ROLE: DESIGN Consultant
UX TASKS: USER RESEARCH, USER TESTING, Wireframes, Task Flows, UI FLOWS, Prototyping
GoPop is creating a new way for people to communicate by providing a platform for a visual conversation. I approached the project anticipating a fun and energetic social network that would provide a unique opportunity to do impactful work on a new type of product. All of those expectations were accurate, but I learned that beneath the perceived simplicity, there is an intricate network of engineering and critical user interface decisions that are critical to the project’s success.
The design research I conducted for GoPop centered around two primary points:
- We were looking for ways to make replying to Pops a more streamlined process
- We wanted to enhance the clarity of conversations for a more enjoyable experience
I broke the process down into four main areas of understanding:
1. WHAT IS A POP?
A pop is a dynamic and creative new way to communicate. In its essence, a pop is a gif file that offers insight, humor, or a simple view into someone’s experience. Pops consist of images, videos, and art that is created within the app. When viewed, pops are activated by the touch of the user on smartphone screens.
When investigating the precedents that already exist on the market, I focused on Snapchat, Vine, Twitter, and Draw. GoPop is unlike Snapchat in that it is a permanent form of communication intended to continually spark conversation. Additionally, things like Vine are simply posts. There are no replies or threads. GoPop is intentionally structured to encourage dialogue and interaction. For these reasons, GoPop is similar to Twitter in that its primary focus is about connecting people in a new way. The similarity with Zynga’s Draw is that a section of the app allows users to draw on images as an additional layer of engagement.
2. HOW DO I POP?
Successful pops tell a story or look at things in a different way. It is the connection of these two pieces of media that make a pop. The conversation begins when people reply to a pop. When they reply, they have the option of replying to the first half or the second half of a pop. That selection spawns two distinct types of visual communication.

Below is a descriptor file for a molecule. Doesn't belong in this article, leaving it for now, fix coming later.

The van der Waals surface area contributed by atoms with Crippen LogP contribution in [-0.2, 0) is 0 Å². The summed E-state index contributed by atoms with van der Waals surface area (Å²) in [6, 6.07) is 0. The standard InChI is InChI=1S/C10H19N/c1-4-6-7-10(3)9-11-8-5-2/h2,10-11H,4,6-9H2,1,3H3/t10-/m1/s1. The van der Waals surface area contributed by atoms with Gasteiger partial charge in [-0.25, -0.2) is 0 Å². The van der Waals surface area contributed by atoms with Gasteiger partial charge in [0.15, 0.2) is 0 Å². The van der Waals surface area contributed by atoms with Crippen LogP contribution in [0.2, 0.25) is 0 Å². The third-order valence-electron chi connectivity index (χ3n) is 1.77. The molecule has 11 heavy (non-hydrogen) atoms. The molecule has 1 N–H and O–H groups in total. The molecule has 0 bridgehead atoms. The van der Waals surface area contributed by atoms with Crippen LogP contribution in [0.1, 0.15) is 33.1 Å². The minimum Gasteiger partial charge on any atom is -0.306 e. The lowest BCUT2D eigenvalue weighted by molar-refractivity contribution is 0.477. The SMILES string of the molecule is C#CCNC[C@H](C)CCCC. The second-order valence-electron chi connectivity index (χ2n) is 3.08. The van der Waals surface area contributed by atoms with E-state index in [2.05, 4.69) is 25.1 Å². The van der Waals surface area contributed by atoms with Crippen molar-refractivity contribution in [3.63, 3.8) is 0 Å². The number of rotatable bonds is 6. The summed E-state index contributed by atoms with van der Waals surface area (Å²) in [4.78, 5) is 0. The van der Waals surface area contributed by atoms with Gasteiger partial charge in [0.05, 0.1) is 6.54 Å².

The Hub & Spokes model happens when people reply to the first image within a pop and add new second images. It is more of a meme conversation. The Linear Thread occurs when people continue the discussion by replying to the second piece of media and continuing the conversation.
Of course, there can be plenty of variation in a conversation, and they often adopt both models, which can complicate things if a user is unsure of what stage they pick up a thread. Ultimately, all the features and opportunities succeed in their mission of making the experience a fun one.
At different points along the way in this process, I found myself Popping on other platforms without even realizing it at first. Was this an indication that my way of communicating had altered or was it a subconscious activity? Either way, I was communicating differently and GoPop was certainly influencing the way I was engaging with social media.
At a Designers + Geeks event, Joshua Scott was presenting on the design process at Shyp. His co-founder, Kevin Gibbon tweeted out this picture and said that Josh was killing it.
I was sitting right behind Kevin. I wanted to reply to the tweet in a unique way. I responded visually and added a little humor that Kevin was also "killing it" with his support of Josh. I had just initiated a visual conversation on Twitter even though the platform doesn't lend itself to such activity.
Then there was also this instance on Facebook where my colleague, Lyle, was on the ferry and posted a picture of the view out the window. I was on a ferry as well and I was curious if we were on the same one. I instinctually took a picture out my window and sent it along with the reply. It happened again. More instigation of a visual conversation. What was interesting about these two examples of visual conversation was that they were based on a shared experience at a particular location and they centered around connecting.
3. ENHANCE THE POP!
After completing all of this exploration, I focused on two key issues that dealt with the user interface:
Communicating the multifaceted visual conversation in a spacial environment
Mitigating the conflict between tap to activate and swipe to explore
In order to enhance the user interface for the conversations, clarity needed to be achieved around the understanding of what the visual conversations are and what they can be.
This exploratory study revealed that there was an element of the third dimension in some of these concepts. Due to the fact that the very nature of the pop conversation was intense organic growth, a simple linear structure was insufficient to capture every potential nuance of the process.
A critical moment was the understanding that each pop wasn't an element, but each half of the pop. This meant that the first half of the pop could be replied to, which would form a hub and spoke model, or the second half of the pop could spark the conversation, which leads to a linear dialogue. This led to a desire to create a formal naming structure in order to understand the engagement surrounding a pop.
The horizontal aspect of the pop expresses the linear conversation while the vertical is the hub and spoke model. This chart allows for clarity around a labeling structure in order to understand the duration of a conversation and also influences the experience of the UI.
4. REFINE THE POP!
Incorporating all of the exploratory exercises and UI experiments into a new experience of how to navigate through a conversation in a seamless process.